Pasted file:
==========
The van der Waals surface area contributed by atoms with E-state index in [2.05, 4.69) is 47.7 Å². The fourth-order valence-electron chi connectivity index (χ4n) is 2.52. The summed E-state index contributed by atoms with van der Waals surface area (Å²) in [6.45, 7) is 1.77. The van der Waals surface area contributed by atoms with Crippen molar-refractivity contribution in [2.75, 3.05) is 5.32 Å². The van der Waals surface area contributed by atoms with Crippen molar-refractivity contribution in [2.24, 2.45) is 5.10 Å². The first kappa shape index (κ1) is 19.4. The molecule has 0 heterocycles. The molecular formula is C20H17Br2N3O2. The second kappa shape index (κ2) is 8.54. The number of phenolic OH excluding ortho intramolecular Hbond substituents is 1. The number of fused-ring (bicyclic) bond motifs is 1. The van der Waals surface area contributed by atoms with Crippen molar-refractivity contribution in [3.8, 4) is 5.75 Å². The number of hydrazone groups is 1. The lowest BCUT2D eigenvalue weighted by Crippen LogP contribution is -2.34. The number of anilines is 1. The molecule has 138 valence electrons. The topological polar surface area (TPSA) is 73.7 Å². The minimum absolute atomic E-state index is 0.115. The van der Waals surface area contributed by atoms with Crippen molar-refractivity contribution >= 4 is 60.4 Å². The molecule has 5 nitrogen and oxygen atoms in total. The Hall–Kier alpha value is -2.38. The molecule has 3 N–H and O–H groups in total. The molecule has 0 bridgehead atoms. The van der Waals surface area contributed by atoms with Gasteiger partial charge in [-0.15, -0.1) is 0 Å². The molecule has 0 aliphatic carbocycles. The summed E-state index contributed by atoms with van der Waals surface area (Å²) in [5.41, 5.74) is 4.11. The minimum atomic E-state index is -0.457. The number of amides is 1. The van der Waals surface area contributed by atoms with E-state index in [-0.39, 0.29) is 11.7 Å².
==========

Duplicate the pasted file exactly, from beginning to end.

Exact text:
The van der Waals surface area contributed by atoms with E-state index in [2.05, 4.69) is 47.7 Å². The fourth-order valence-electron chi connectivity index (χ4n) is 2.52. The summed E-state index contributed by atoms with van der Waals surface area (Å²) in [6.45, 7) is 1.77. The van der Waals surface area contributed by atoms with Crippen molar-refractivity contribution in [2.75, 3.05) is 5.32 Å². The van der Waals surface area contributed by atoms with Crippen molar-refractivity contribution in [2.24, 2.45) is 5.10 Å². The first kappa shape index (κ1) is 19.4. The molecule has 0 heterocycles. The molecular formula is C20H17Br2N3O2. The second kappa shape index (κ2) is 8.54. The number of phenolic OH excluding ortho intramolecular Hbond substituents is 1. The number of fused-ring (bicyclic) bond motifs is 1. The van der Waals surface area contributed by atoms with Crippen molar-refractivity contribution in [3.8, 4) is 5.75 Å². The number of hydrazone groups is 1. The lowest BCUT2D eigenvalue weighted by Crippen LogP contribution is -2.34. The number of anilines is 1. The molecule has 138 valence electrons. The topological polar surface area (TPSA) is 73.7 Å². The minimum absolute atomic E-state index is 0.115. The van der Waals surface area contributed by atoms with Crippen molar-refractivity contribution >= 4 is 60.4 Å². The molecule has 5 nitrogen and oxygen atoms in total. The Hall–Kier alpha value is -2.38. The molecule has 3 N–H and O–H groups in total. The molecule has 0 bridgehead atoms. The van der Waals surface area contributed by atoms with Gasteiger partial charge in [-0.15, -0.1) is 0 Å². The molecule has 0 aliphatic carbocycles. The summed E-state index contributed by atoms with van der Waals surface area (Å²) in [5.41, 5.74) is 4.11. The minimum atomic E-state index is -0.457. The number of amides is 1. The van der Waals surface area contributed by atoms with E-state index in [-0.39, 0.29) is 11.7 Å².